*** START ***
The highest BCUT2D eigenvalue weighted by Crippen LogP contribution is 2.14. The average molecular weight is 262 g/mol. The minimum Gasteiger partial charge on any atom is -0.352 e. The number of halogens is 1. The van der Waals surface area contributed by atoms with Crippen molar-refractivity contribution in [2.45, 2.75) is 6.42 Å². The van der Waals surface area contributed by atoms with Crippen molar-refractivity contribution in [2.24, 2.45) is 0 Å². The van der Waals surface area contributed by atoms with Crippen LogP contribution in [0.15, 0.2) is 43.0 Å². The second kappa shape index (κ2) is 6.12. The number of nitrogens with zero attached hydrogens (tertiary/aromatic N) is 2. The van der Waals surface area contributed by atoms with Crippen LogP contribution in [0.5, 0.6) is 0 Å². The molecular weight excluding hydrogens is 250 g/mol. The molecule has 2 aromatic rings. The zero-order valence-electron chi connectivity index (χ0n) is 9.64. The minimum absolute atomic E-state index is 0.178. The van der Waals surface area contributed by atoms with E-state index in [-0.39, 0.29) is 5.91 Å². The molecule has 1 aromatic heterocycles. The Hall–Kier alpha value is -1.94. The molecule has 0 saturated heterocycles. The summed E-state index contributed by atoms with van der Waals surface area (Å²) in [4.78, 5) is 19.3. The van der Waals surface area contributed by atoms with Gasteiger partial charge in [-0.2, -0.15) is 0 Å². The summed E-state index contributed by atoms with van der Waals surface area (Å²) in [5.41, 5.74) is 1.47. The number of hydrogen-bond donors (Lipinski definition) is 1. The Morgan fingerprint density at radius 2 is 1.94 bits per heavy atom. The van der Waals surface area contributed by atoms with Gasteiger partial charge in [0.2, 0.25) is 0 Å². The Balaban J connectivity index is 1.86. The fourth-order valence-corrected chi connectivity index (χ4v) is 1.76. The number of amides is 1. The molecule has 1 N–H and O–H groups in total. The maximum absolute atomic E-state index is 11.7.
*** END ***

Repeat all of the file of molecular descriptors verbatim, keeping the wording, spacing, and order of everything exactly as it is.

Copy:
The highest BCUT2D eigenvalue weighted by Crippen LogP contribution is 2.14. The average molecular weight is 262 g/mol. The minimum Gasteiger partial charge on any atom is -0.352 e. The number of halogens is 1. The van der Waals surface area contributed by atoms with Crippen molar-refractivity contribution in [2.45, 2.75) is 6.42 Å². The van der Waals surface area contributed by atoms with Crippen molar-refractivity contribution in [2.24, 2.45) is 0 Å². The van der Waals surface area contributed by atoms with Crippen LogP contribution in [0.15, 0.2) is 43.0 Å². The second kappa shape index (κ2) is 6.12. The number of nitrogens with zero attached hydrogens (tertiary/aromatic N) is 2. The van der Waals surface area contributed by atoms with Crippen LogP contribution in [0.5, 0.6) is 0 Å². The molecular weight excluding hydrogens is 250 g/mol. The molecule has 2 aromatic rings. The zero-order valence-electron chi connectivity index (χ0n) is 9.64. The minimum absolute atomic E-state index is 0.178. The van der Waals surface area contributed by atoms with E-state index in [-0.39, 0.29) is 5.91 Å². The molecule has 1 aromatic heterocycles. The Hall–Kier alpha value is -1.94. The molecule has 0 saturated heterocycles. The summed E-state index contributed by atoms with van der Waals surface area (Å²) in [4.78, 5) is 19.3. The van der Waals surface area contributed by atoms with Gasteiger partial charge in [-0.2, -0.15) is 0 Å². The summed E-state index contributed by atoms with van der Waals surface area (Å²) in [5.41, 5.74) is 1.47. The number of hydrogen-bond donors (Lipinski definition) is 1. The Morgan fingerprint density at radius 2 is 1.94 bits per heavy atom. The van der Waals surface area contributed by atoms with Gasteiger partial charge in [0.2, 0.25) is 0 Å². The Balaban J connectivity index is 1.86. The fourth-order valence-corrected chi connectivity index (χ4v) is 1.76. The number of amides is 1. The molecule has 1 N–H and O–H groups in total. The maximum absolute atomic E-state index is 11.7.